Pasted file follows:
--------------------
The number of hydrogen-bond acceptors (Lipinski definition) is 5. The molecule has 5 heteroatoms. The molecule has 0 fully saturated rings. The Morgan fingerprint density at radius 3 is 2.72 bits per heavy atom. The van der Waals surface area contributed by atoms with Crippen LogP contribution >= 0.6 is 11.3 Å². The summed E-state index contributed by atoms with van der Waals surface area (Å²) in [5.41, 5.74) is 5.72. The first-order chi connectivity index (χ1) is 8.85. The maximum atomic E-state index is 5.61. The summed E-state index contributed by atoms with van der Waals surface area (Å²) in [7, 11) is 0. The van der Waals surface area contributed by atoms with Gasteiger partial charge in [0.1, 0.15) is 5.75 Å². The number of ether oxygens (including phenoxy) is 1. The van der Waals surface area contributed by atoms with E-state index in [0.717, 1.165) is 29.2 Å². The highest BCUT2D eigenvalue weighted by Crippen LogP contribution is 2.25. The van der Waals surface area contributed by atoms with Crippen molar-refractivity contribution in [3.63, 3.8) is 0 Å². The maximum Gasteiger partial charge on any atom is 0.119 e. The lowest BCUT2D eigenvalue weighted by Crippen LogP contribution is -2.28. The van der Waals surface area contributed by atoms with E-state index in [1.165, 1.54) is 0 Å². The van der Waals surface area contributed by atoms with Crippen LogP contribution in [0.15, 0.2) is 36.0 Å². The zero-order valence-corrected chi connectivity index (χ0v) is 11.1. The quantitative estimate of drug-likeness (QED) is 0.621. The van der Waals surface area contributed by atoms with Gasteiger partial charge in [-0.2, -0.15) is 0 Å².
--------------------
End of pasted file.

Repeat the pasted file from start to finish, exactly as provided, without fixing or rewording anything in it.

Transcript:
The number of hydrogen-bond acceptors (Lipinski definition) is 5. The molecule has 5 heteroatoms. The molecule has 0 fully saturated rings. The Morgan fingerprint density at radius 3 is 2.72 bits per heavy atom. The van der Waals surface area contributed by atoms with Crippen LogP contribution >= 0.6 is 11.3 Å². The summed E-state index contributed by atoms with van der Waals surface area (Å²) in [5.41, 5.74) is 5.72. The first-order chi connectivity index (χ1) is 8.85. The maximum atomic E-state index is 5.61. The summed E-state index contributed by atoms with van der Waals surface area (Å²) in [7, 11) is 0. The van der Waals surface area contributed by atoms with Gasteiger partial charge in [0.1, 0.15) is 5.75 Å². The number of ether oxygens (including phenoxy) is 1. The van der Waals surface area contributed by atoms with E-state index in [0.717, 1.165) is 29.2 Å². The highest BCUT2D eigenvalue weighted by Crippen LogP contribution is 2.25. The van der Waals surface area contributed by atoms with Crippen molar-refractivity contribution in [3.63, 3.8) is 0 Å². The maximum Gasteiger partial charge on any atom is 0.119 e. The lowest BCUT2D eigenvalue weighted by Crippen LogP contribution is -2.28. The van der Waals surface area contributed by atoms with E-state index in [1.165, 1.54) is 0 Å². The van der Waals surface area contributed by atoms with Crippen LogP contribution in [0.15, 0.2) is 36.0 Å². The zero-order valence-corrected chi connectivity index (χ0v) is 11.1. The quantitative estimate of drug-likeness (QED) is 0.621. The van der Waals surface area contributed by atoms with Gasteiger partial charge in [-0.2, -0.15) is 0 Å².